TL;DR: there's no rule, it totally depends on implementation done by developper who implemented the software.
When a program uses PAM for authentication, it have to call
pam_start() function. Prototype of
pam_start() is the following:
int pam_start(const char *service_name, const char *user, const struct pam_conv *pam_conversation, pam_handle_t **pamh);
(See manpage for more details).
The first argument,
service_name is the one used.
When having a look to OpenSSH source code, you may see the following in file
debug("PAM: initializing for \"%s\"", user);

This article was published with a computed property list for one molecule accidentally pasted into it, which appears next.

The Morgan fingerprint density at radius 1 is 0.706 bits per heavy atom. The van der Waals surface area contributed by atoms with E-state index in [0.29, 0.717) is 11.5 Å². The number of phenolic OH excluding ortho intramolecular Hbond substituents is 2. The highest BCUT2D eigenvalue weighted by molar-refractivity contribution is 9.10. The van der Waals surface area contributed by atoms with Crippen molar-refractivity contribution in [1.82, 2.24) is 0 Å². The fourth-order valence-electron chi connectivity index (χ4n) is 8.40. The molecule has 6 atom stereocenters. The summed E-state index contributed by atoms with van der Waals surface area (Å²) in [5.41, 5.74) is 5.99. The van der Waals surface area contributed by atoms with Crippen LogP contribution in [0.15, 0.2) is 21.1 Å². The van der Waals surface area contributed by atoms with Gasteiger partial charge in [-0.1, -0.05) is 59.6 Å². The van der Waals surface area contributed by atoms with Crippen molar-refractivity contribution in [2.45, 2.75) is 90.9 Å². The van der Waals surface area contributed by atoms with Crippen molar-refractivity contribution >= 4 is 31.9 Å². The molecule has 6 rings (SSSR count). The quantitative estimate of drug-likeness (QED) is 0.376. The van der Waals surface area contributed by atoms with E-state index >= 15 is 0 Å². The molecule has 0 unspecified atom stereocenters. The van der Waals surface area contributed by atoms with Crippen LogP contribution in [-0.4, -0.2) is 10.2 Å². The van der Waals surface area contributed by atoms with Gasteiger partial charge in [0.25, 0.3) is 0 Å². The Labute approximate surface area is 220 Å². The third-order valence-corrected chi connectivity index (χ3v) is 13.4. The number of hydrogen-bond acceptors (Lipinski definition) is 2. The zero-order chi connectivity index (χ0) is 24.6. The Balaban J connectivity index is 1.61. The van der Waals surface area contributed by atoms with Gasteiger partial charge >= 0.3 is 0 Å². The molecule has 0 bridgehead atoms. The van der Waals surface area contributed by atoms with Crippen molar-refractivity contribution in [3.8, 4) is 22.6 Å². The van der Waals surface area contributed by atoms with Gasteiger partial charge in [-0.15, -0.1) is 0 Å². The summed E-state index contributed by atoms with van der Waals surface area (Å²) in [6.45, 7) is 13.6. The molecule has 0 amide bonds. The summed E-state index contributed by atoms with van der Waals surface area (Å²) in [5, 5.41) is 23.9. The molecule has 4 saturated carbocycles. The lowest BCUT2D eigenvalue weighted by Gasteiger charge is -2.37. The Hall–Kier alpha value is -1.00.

pam_start(SSHD_PAM_SERVICE, user, &store_conv, &sshpam_handle);
sshpam_authctxt = authctxt;
And if you search (in the same file) for constant
SSH_PAM_SERVICE you would see:
extern char *__progname;
# define SSHD_PAM_SERVICE __progname
Next step is getting value of
__progname. Let's grep the whole OpenSSH source code and ... wait:
ssh.c: __progname = ssh_get_progname(av);
As you may know,
av in C is the name of the binary. So, in my system, the service name will be
sshd since this is the name of the OpenSSH daemon binary.
NOTE: I took some shortcuts because i ignore the content of
ssh_get_progname()... but i think this small study is enough to illustrate my answer :)